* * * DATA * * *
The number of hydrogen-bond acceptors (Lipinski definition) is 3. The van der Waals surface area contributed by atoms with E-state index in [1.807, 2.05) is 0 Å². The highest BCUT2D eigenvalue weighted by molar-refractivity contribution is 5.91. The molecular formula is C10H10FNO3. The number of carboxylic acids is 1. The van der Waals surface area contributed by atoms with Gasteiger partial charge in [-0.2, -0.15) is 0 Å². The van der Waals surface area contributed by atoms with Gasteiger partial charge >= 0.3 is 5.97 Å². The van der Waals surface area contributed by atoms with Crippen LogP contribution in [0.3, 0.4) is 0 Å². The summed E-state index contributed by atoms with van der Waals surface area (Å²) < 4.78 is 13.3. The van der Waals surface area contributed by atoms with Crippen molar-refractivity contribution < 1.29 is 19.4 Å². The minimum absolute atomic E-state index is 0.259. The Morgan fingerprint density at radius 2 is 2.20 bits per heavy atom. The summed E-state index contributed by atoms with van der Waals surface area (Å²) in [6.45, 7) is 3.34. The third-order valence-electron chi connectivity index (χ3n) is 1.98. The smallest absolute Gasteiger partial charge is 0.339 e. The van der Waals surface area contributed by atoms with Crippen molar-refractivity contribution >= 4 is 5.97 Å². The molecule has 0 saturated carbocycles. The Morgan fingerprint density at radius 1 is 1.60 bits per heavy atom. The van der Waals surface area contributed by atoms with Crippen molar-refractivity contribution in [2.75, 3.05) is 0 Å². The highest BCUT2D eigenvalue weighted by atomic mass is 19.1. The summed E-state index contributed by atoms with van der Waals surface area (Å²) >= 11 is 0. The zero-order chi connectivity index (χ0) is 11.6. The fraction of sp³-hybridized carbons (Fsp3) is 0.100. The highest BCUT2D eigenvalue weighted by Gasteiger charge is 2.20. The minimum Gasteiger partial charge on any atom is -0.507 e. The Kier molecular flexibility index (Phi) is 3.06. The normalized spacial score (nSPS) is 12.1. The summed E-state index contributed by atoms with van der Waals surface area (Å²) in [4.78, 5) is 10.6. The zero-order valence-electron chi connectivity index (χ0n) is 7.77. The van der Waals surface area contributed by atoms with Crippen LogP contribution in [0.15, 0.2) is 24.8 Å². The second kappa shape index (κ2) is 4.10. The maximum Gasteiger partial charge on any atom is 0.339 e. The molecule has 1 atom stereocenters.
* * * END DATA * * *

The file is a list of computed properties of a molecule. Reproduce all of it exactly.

The number of hydrogen-bond acceptors (Lipinski definition) is 3. The van der Waals surface area contributed by atoms with E-state index in [1.807, 2.05) is 0 Å². The highest BCUT2D eigenvalue weighted by molar-refractivity contribution is 5.91. The molecular formula is C10H10FNO3. The number of carboxylic acids is 1. The van der Waals surface area contributed by atoms with Gasteiger partial charge in [-0.2, -0.15) is 0 Å². The van der Waals surface area contributed by atoms with Gasteiger partial charge >= 0.3 is 5.97 Å². The van der Waals surface area contributed by atoms with Crippen LogP contribution in [0.3, 0.4) is 0 Å². The summed E-state index contributed by atoms with van der Waals surface area (Å²) < 4.78 is 13.3. The van der Waals surface area contributed by atoms with Crippen molar-refractivity contribution < 1.29 is 19.4 Å². The minimum absolute atomic E-state index is 0.259. The Morgan fingerprint density at radius 2 is 2.20 bits per heavy atom. The summed E-state index contributed by atoms with van der Waals surface area (Å²) in [6.45, 7) is 3.34. The third-order valence-electron chi connectivity index (χ3n) is 1.98. The smallest absolute Gasteiger partial charge is 0.339 e. The van der Waals surface area contributed by atoms with Crippen molar-refractivity contribution >= 4 is 5.97 Å². The molecule has 0 saturated carbocycles. The Morgan fingerprint density at radius 1 is 1.60 bits per heavy atom. The van der Waals surface area contributed by atoms with Crippen molar-refractivity contribution in [2.75, 3.05) is 0 Å². The highest BCUT2D eigenvalue weighted by atomic mass is 19.1. The summed E-state index contributed by atoms with van der Waals surface area (Å²) >= 11 is 0. The zero-order chi connectivity index (χ0) is 11.6. The fraction of sp³-hybridized carbons (Fsp3) is 0.100. The highest BCUT2D eigenvalue weighted by Gasteiger charge is 2.20. The minimum Gasteiger partial charge on any atom is -0.507 e. The Kier molecular flexibility index (Phi) is 3.06. The normalized spacial score (nSPS) is 12.1. The summed E-state index contributed by atoms with van der Waals surface area (Å²) in [4.78, 5) is 10.6. The zero-order valence-electron chi connectivity index (χ0n) is 7.77. The van der Waals surface area contributed by atoms with Crippen LogP contribution in [0.15, 0.2) is 24.8 Å². The second kappa shape index (κ2) is 4.10. The maximum Gasteiger partial charge on any atom is 0.339 e. The molecule has 1 atom stereocenters.